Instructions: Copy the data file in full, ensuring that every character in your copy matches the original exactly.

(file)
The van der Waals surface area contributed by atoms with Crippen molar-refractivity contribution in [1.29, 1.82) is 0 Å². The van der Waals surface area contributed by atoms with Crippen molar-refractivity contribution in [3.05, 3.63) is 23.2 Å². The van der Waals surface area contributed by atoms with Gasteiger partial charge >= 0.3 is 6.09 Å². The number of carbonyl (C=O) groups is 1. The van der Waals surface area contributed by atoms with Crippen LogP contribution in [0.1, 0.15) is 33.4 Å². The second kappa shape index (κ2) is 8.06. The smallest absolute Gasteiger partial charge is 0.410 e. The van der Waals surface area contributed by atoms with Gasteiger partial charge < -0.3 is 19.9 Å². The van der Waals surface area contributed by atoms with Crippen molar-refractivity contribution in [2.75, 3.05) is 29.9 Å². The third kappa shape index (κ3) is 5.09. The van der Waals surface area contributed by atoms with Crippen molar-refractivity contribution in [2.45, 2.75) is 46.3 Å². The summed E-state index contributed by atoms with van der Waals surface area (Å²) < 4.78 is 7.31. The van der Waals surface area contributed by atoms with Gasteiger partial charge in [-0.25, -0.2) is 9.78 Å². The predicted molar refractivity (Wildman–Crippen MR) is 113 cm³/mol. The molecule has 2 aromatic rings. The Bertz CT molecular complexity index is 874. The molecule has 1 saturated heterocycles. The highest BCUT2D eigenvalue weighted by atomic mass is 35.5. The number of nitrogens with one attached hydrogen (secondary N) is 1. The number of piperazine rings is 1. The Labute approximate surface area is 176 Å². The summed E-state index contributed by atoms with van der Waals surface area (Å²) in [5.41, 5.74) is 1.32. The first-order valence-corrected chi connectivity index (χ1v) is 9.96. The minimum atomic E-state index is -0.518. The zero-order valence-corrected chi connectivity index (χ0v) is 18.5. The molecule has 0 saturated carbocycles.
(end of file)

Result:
The van der Waals surface area contributed by atoms with Crippen molar-refractivity contribution in [1.29, 1.82) is 0 Å². The van der Waals surface area contributed by atoms with Crippen molar-refractivity contribution in [3.05, 3.63) is 23.2 Å². The van der Waals surface area contributed by atoms with Gasteiger partial charge >= 0.3 is 6.09 Å². The number of carbonyl (C=O) groups is 1. The van der Waals surface area contributed by atoms with Crippen LogP contribution in [0.1, 0.15) is 33.4 Å². The second kappa shape index (κ2) is 8.06. The smallest absolute Gasteiger partial charge is 0.410 e. The van der Waals surface area contributed by atoms with Gasteiger partial charge < -0.3 is 19.9 Å². The van der Waals surface area contributed by atoms with Crippen molar-refractivity contribution in [2.75, 3.05) is 29.9 Å². The third kappa shape index (κ3) is 5.09. The van der Waals surface area contributed by atoms with Crippen molar-refractivity contribution in [2.45, 2.75) is 46.3 Å². The summed E-state index contributed by atoms with van der Waals surface area (Å²) < 4.78 is 7.31. The van der Waals surface area contributed by atoms with Gasteiger partial charge in [-0.25, -0.2) is 9.78 Å². The predicted molar refractivity (Wildman–Crippen MR) is 113 cm³/mol. The molecule has 2 aromatic rings. The Bertz CT molecular complexity index is 874. The molecule has 1 saturated heterocycles. The highest BCUT2D eigenvalue weighted by atomic mass is 35.5. The number of nitrogens with one attached hydrogen (secondary N) is 1. The number of piperazine rings is 1. The Labute approximate surface area is 176 Å². The summed E-state index contributed by atoms with van der Waals surface area (Å²) in [5.41, 5.74) is 1.32. The first-order valence-corrected chi connectivity index (χ1v) is 9.96. The minimum atomic E-state index is -0.518. The zero-order valence-corrected chi connectivity index (χ0v) is 18.5. The molecule has 0 saturated carbocycles.